Researchers at the British military’s Defence Science and Technology Laboratory want to use supercharged electromagnetic fields to repulse attacks on tanks and other combat vehicles. Supercapacitors built into the armor of these vehicles can store huge amounts of energy, which would then be deployed when an incoming threat is detected. The field would theoretically be powerful enough to deflect pretty much anything up to small missiles, and the supercapacitors would be able to quickly recharge to prevent a subsequent attack.
Professor Bryn James of the Science and Technology Laboratory stresses how much this would reduce the need for heavy armor on combat vehicles:
The supercapacitor material can be charged up and then discharged in one powerful event to repel incoming fire. You would think this would require huge amounts of energy, but we have found it can be done with surprisingly small amounts of electrical power.Conventional armour is just a lump of metal but an RPG round can punch through more than a foot of steel. Carrying around enough armour to protect against that is extremely heavy. The real advantage to the electric armour is how light it can be by comparison.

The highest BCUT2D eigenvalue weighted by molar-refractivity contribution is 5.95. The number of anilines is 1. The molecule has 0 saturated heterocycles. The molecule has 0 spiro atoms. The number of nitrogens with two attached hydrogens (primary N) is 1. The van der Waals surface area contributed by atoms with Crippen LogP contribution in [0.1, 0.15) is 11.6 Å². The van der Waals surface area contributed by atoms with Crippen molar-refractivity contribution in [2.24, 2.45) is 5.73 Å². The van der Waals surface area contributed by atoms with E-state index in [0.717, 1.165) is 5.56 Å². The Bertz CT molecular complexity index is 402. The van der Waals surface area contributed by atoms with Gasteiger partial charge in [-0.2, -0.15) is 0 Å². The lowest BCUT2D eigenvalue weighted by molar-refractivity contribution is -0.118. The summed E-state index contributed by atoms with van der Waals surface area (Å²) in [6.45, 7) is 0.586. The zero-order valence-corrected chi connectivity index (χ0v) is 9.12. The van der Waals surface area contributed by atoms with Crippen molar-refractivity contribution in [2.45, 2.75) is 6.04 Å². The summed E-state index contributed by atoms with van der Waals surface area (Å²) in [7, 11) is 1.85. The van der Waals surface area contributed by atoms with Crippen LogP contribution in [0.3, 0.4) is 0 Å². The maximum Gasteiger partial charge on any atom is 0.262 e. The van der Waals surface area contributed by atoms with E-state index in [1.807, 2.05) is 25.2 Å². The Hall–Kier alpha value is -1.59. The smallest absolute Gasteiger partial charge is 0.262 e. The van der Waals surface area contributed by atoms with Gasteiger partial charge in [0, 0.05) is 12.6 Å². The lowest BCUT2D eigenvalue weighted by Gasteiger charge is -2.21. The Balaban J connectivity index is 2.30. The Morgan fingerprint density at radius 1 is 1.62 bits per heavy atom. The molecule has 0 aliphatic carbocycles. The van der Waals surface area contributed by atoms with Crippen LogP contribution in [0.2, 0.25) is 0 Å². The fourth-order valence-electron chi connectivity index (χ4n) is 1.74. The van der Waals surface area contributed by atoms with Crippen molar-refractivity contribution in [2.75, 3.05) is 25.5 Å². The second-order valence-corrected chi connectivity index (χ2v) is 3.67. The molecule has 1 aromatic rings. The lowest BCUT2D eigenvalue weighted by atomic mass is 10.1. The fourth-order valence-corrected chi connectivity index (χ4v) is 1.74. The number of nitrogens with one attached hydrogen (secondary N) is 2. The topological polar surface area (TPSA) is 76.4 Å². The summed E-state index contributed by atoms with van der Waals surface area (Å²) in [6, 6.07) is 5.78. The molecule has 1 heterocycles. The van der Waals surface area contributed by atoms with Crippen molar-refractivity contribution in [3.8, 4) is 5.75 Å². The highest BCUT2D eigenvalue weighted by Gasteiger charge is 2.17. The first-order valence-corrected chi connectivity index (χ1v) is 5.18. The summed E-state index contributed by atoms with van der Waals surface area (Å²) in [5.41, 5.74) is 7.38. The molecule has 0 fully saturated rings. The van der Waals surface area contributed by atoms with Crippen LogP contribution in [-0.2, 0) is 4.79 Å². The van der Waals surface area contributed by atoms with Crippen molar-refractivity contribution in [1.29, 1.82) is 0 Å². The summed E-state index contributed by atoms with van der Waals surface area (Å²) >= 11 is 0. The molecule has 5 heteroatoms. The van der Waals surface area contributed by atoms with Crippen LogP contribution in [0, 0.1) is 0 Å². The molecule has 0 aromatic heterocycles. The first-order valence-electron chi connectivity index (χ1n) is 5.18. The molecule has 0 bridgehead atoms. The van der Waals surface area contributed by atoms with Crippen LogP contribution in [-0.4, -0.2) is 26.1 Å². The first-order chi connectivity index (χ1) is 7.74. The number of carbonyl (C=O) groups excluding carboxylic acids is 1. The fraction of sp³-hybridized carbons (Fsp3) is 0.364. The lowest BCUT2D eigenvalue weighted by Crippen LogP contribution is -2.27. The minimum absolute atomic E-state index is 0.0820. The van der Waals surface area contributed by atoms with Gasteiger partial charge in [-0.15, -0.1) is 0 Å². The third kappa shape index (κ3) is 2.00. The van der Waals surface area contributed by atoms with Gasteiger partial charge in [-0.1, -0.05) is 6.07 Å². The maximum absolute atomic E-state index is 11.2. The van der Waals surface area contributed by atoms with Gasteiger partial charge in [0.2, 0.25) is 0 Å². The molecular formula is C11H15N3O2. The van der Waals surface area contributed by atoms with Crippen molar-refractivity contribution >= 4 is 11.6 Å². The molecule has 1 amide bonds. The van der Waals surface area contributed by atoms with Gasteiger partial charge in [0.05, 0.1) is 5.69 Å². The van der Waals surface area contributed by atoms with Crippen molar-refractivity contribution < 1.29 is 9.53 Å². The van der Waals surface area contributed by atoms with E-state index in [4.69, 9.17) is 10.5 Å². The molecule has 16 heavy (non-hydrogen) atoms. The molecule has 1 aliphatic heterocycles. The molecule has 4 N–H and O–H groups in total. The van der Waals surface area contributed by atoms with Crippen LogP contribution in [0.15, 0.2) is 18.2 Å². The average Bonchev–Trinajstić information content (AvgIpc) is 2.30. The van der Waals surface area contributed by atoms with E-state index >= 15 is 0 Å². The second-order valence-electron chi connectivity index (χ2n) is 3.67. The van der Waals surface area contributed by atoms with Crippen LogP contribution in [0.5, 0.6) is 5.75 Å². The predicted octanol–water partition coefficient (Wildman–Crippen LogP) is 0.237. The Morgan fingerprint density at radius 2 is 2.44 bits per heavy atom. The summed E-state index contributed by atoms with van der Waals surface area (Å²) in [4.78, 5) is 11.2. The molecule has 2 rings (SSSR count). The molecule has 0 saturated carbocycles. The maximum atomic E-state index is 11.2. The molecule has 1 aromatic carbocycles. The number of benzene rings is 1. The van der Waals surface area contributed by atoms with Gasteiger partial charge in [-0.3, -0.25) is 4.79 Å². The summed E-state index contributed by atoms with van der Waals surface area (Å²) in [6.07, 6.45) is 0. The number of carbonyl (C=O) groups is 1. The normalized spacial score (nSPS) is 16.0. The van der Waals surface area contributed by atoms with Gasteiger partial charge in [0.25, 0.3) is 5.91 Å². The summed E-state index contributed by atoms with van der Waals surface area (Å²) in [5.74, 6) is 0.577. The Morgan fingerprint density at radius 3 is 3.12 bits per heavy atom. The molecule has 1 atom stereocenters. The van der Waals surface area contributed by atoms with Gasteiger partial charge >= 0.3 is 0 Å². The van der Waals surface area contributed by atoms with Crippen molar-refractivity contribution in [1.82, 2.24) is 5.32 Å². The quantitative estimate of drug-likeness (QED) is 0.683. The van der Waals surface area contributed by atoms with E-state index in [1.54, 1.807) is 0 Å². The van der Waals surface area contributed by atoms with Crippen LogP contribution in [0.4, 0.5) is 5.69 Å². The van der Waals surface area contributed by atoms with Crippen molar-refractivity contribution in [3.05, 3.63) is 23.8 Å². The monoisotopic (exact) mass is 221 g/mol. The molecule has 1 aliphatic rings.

The real issue is one of timing. The electromagnetic field created would only last for a fraction of a second, so it would be absolutely critical to deploy the field at precisely the right moment to repel the attack. Turning this new technology into a reality on the battlefield will likely require the development of advanced tracking systems that can gauge the exact instant to fire up the field.
In the meantime, the scientists at the Laboratory are continuing to develop the basic technology, something they’ve been working on throughout the last decade. As early as 2002, they were able to use a relatively primitive version of the electrical armor to protect a jeep from repeated blasts from an RPG, ultimately driving the vehicle away with only minor scratches. The current goal for the research team is to perfect the technology and reduce the weight of armored combat vehicles by an astounding seventy percent by the end of this decade.
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